Now, I would like someone to give a good reason that is not self-righteous or moral grand-standing and explain exactly why we should be OUTRAGED about PED use by basketball players (or baseball players or any other pro athlete for that matter). Dont say ‘its cheating’ because cheating has been a part of pro sports since the dawn of time and to zero in on this particular type of cheating is silly and hypocritical.

    I’ll ask my question another way: if player X on your favorite team took PEDs and then led your team to a championship beating LBJ and the Heat, do you still have the same outrage against him?

    • louhudson23 - Aug 13, 2013 at 12:18 PM

      Answering a wrong post is silly….so here goes….no evidence that PED use in basketball or football (or by baseball pitchers) has had the detrimental effect on gameplay in those sports that PED’s created in baseball. The game was distorted,game play was altered…baseball is not Home Run Derby….and fortunately the game is returning to it’s true state,where pitching ,defense and fundamental game play are crucial parts of the game…..

      • muhangis - Aug 14, 2013 at 4:33 AM

        Why is it a wrong post? Because you are narrow-minded, and not open for discussion.

    • casualcommenter - Aug 13, 2013 at 12:37 PM

      PEDs, while improving athletic ability, often have harmful side effects to key organs such as the liver.

      If PED use becomes accepted in pro-sports, it’ll be impossible to convince young athletes that they shouldn’t use PEDs for two reasons.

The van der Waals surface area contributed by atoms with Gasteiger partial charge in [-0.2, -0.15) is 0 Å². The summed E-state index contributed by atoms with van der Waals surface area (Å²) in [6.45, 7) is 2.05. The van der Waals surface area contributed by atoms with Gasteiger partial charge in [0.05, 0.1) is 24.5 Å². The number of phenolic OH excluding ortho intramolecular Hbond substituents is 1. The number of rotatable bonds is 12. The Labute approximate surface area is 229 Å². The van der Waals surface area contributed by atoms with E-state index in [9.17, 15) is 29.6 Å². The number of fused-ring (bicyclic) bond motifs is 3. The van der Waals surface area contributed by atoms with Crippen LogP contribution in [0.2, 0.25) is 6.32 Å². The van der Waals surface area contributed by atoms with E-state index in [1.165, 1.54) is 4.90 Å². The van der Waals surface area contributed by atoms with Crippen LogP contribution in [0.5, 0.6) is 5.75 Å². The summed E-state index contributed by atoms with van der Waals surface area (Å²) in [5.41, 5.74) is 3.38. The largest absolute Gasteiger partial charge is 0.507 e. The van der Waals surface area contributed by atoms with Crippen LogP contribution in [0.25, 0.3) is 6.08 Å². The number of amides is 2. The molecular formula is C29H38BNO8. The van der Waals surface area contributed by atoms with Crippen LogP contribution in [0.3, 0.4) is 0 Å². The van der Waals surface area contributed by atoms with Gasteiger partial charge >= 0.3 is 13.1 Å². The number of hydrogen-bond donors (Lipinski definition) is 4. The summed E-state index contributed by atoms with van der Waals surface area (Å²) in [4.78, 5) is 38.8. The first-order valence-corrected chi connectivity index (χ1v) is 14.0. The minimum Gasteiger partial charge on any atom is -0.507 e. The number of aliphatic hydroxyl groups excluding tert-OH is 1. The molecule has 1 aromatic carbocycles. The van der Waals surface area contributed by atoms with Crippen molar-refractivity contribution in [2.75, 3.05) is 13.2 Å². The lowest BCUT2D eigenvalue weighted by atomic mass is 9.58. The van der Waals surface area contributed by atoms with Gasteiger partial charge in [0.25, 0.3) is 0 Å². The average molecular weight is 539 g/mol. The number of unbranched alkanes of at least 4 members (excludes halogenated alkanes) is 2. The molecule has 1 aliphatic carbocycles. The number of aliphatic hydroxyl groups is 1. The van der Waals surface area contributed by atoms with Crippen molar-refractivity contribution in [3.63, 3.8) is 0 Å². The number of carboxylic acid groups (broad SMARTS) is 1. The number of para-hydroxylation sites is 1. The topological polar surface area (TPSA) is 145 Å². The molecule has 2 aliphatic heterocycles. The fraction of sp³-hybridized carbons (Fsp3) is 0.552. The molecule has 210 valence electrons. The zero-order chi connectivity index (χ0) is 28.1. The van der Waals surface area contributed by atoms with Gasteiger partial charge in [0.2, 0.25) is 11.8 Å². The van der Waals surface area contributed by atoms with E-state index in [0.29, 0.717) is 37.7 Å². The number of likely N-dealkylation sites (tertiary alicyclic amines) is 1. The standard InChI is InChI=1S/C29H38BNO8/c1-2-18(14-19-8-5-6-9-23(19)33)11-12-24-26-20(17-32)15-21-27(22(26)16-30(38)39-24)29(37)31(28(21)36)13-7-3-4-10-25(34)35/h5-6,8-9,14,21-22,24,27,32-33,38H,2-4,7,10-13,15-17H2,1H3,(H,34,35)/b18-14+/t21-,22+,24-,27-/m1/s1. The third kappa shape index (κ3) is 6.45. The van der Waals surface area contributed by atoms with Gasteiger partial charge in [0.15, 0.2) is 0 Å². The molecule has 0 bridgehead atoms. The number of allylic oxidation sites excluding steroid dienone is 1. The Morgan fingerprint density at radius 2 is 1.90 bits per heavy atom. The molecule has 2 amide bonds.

First, their role models will be openly using PEDs, and good luck convincing kids not to follow their example.
      Second, with young men being drafted into the NBA at age 19, or the NFL at age 20, or MLB at age 18, and etc., plenty of 16 to 18 year olds (if not younger) will feel tremendous pressure to use PEDs because use of PEDs prior to getting drafted will help improve their draft position as well as allow them to start their career as more effective athletes.

      In general, kids shouldn’t be using drugs that alter their metabolism while they’re still developing physically since it could have harmful long-term consequences.

      • casualcommenter - Aug 13, 2013 at 12:44 PM

        Saying, “Kids could get hurt” isn’t “moral grand standing.”
        It’s stating a very likely consequence of allowing the widespread use of anabolic steroids, blood doping, “concentration-enhancers” like Adderall, and HGH among professionals.

        It’s naive to say, “Oh, if celebrity athletes start using PEDs openly, that will have NO effect on the use of PEDs by kids who worship them.”

        Remember – Gatorade is a performance-enhancing substance. However, Gatorade is not banned because there are no harmful long-term effects from drinking it. There’s no ethical dilemma about letting kids drink Gatorade.

        There is an ethical dilemma about having 15 year olds take anabolic steroids or take unprescribed Adderall to try to get an edge.

      • itsonlyaspeedbump - Aug 13, 2013 at 3:27 PM

        (Okay PBT, I know that I’m the dunce for commenting on the wrong post, but seriously, any way to just magically move these comments to the right post?)

        Obviously if a 14 year old baseball player in Wisconsin sees his idol Ryan Braun taking steroids and being great, that is going to negatively affect his course of action as to whether or not he should be taking PEDs. But I would argue that the pressure put on this kid to be great and win at all costs by his peers, coaches, and even parents is a much greater contributing factor to a kid deciding to take PEDs. How many families are out there that see their kid as the ‘ticket out of the hood?’ How many coaches see their star player as their jump to a higher level of coaching competition? How many dad’s are out there that forget their kid is only a child and demand unreasonable athletic excellence from them? And the PEDs the kid gets his hands on doesn’t come from the ‘role model’ pro athlete. It comes from his peers, coaches, and (heaven forbid) his parents. We consistently will be outraged at the pro athlete for bad behavior while justifying or ignoring our own (egregious) behavior.